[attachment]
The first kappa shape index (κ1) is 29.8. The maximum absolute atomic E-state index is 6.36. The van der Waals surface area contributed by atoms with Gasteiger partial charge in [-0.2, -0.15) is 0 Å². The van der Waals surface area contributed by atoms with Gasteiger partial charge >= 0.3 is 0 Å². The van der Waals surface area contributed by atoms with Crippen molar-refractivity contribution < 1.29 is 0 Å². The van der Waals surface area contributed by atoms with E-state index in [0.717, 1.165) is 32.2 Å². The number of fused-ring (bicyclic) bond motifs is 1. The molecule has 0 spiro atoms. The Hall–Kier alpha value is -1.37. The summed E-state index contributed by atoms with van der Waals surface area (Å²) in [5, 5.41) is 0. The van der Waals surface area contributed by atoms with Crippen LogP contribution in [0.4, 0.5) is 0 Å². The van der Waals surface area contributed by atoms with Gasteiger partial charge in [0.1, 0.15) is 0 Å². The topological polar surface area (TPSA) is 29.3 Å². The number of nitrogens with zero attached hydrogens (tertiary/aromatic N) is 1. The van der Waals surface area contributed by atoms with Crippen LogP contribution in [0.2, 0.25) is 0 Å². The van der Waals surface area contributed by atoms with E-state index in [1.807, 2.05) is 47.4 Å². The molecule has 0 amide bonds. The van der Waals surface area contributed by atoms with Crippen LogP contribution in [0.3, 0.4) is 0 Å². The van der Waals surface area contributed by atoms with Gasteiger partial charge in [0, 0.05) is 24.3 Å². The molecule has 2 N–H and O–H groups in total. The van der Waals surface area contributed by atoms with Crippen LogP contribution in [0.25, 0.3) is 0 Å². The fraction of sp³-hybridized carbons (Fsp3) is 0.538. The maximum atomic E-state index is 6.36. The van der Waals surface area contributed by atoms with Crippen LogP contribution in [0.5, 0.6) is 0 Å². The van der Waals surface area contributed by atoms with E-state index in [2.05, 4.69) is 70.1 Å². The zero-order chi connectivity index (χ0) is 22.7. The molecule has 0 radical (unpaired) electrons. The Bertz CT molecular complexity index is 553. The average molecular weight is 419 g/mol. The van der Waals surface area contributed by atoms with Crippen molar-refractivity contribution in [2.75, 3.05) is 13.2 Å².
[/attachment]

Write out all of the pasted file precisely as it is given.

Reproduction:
The first kappa shape index (κ1) is 29.8. The maximum absolute atomic E-state index is 6.36. The van der Waals surface area contributed by atoms with Gasteiger partial charge in [-0.2, -0.15) is 0 Å². The van der Waals surface area contributed by atoms with Gasteiger partial charge >= 0.3 is 0 Å². The van der Waals surface area contributed by atoms with Crippen molar-refractivity contribution < 1.29 is 0 Å². The van der Waals surface area contributed by atoms with E-state index in [0.717, 1.165) is 32.2 Å². The number of fused-ring (bicyclic) bond motifs is 1. The molecule has 0 spiro atoms. The Hall–Kier alpha value is -1.37. The summed E-state index contributed by atoms with van der Waals surface area (Å²) in [5, 5.41) is 0. The van der Waals surface area contributed by atoms with Crippen LogP contribution in [0.4, 0.5) is 0 Å². The van der Waals surface area contributed by atoms with Gasteiger partial charge in [0.1, 0.15) is 0 Å². The topological polar surface area (TPSA) is 29.3 Å². The number of nitrogens with zero attached hydrogens (tertiary/aromatic N) is 1. The van der Waals surface area contributed by atoms with Crippen LogP contribution in [0.2, 0.25) is 0 Å². The van der Waals surface area contributed by atoms with E-state index in [1.807, 2.05) is 47.4 Å². The molecule has 0 amide bonds. The van der Waals surface area contributed by atoms with Crippen LogP contribution in [0.3, 0.4) is 0 Å². The van der Waals surface area contributed by atoms with Gasteiger partial charge in [0, 0.05) is 24.3 Å². The molecule has 2 N–H and O–H groups in total. The van der Waals surface area contributed by atoms with Crippen LogP contribution in [0.25, 0.3) is 0 Å². The fraction of sp³-hybridized carbons (Fsp3) is 0.538. The maximum atomic E-state index is 6.36. The van der Waals surface area contributed by atoms with Crippen LogP contribution in [0.5, 0.6) is 0 Å². The van der Waals surface area contributed by atoms with E-state index in [2.05, 4.69) is 70.1 Å². The zero-order chi connectivity index (χ0) is 22.7. The molecule has 0 radical (unpaired) electrons. The Bertz CT molecular complexity index is 553. The average molecular weight is 419 g/mol. The van der Waals surface area contributed by atoms with Crippen molar-refractivity contribution in [2.75, 3.05) is 13.2 Å².